Censorship
1 min

Australia charges ahead with internet censorship

Australia is set to become one of toughest internet regulators in
the world as it moves ahead with a plan to block “offensive” websites.

Legislation
to be introduced in 2010 will require internet service providers to
block “refused classification” content hosted on overseas servers. A press release touting the plan is titled “Measures to improve safety of the internet for families."

The internet filter is raising the question of who gets to decide exactly what is “offensive."

According to Australia’s classification laws, websites may be given a
"refused classification” rating if they are found to be offensive to
"reasonable adults.” Critics say the filter will mistakenly target legal as well as illegal sites.

An early version of Australia’s internet blacklist leaked in March. It contained “online poker sites, YouTube links,
regular gay and straight porn sites, Wikipedia entries, euthanasia
sites, websites of fringe religions such as satanic sites, fetish
sites, Christian sites, the website of a tour operator and even a
Queensland dentist.”

Electronic Frontiers Australia is leading an online action campaign against the proposed internet censorship. Check out NoCleanFeed.com for more info.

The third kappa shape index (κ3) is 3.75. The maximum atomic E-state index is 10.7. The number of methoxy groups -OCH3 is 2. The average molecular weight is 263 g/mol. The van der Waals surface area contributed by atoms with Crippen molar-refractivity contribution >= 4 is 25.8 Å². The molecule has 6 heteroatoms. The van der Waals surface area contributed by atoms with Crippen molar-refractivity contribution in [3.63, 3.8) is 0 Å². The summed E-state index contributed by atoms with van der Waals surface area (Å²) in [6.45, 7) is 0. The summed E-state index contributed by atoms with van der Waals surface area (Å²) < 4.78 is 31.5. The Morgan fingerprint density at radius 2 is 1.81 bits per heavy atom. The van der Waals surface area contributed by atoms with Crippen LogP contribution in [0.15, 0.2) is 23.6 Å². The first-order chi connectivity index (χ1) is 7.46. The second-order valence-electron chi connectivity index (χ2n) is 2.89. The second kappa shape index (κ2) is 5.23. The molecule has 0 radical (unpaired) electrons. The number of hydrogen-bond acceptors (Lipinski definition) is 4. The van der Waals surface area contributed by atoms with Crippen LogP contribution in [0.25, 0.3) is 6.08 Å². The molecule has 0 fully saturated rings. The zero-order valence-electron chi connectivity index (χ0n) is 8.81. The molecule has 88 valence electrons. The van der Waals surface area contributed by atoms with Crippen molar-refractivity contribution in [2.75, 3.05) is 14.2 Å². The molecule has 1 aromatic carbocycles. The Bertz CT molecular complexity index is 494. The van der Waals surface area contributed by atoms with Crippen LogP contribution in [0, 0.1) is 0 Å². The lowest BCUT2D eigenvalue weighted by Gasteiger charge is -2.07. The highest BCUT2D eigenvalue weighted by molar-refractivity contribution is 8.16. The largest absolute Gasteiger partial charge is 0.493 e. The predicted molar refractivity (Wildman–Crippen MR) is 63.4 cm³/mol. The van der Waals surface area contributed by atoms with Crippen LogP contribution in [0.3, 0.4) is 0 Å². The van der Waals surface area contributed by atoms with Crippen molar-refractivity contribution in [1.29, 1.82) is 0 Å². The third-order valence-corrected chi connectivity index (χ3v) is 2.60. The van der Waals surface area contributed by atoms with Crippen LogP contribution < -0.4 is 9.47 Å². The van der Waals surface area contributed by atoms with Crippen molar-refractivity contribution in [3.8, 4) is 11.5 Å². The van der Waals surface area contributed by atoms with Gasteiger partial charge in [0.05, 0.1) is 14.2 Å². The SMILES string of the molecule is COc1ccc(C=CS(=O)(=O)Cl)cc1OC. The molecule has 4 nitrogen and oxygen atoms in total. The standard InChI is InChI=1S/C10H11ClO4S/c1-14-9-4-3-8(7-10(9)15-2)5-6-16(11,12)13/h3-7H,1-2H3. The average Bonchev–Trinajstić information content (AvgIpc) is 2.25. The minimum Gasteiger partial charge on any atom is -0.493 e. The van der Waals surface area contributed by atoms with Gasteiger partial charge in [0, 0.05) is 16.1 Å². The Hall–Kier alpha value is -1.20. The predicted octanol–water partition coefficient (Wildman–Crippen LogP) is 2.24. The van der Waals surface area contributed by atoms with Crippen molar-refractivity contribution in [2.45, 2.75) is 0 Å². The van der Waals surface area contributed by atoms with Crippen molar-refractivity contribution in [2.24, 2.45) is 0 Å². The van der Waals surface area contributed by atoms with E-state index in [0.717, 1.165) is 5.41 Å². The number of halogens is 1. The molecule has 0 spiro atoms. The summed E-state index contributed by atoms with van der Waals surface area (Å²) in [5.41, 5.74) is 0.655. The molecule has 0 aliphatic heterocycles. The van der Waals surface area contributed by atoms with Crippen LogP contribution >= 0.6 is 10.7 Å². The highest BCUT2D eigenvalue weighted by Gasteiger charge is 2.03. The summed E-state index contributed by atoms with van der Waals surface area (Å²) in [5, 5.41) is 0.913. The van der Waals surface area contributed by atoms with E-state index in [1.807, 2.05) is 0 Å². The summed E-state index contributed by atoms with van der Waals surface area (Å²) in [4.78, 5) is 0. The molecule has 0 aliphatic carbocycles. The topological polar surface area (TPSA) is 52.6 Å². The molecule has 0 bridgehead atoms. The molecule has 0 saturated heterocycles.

EFA notes a number of concerns with the censorship proposal:

  • Only illegal material published on websites could be targeted,
    completely missing other methods of distribution such as BitTorrent.
  • Any
    determined user – including children – could bypass the filter quickly
    using an anonymizer service, open proxy or VPN connection.
  • How
    far will the list go, now and in future? Will it filter out material on
    sexual health, drug use, terrorism… even breastfeeding? Euthanasia
    and anorexia have been touted by Government MPs as topics worthy of
    filtering.

"Even if it worked the filter would be terrible policy,” says EFA. “By censoring the
entire country’s internet access down to the level of a child of
indeterminate age, it robs Australian adults of ability to make their
own decisions about what content they view."

There have also been reports that the Conroy held meetings with the Australian Christian Lobby to discuss the internet filter.   

Sound familiar? This year, Canada’s Conservative government has introduced three bills that would increase police surveillance of internet use. 

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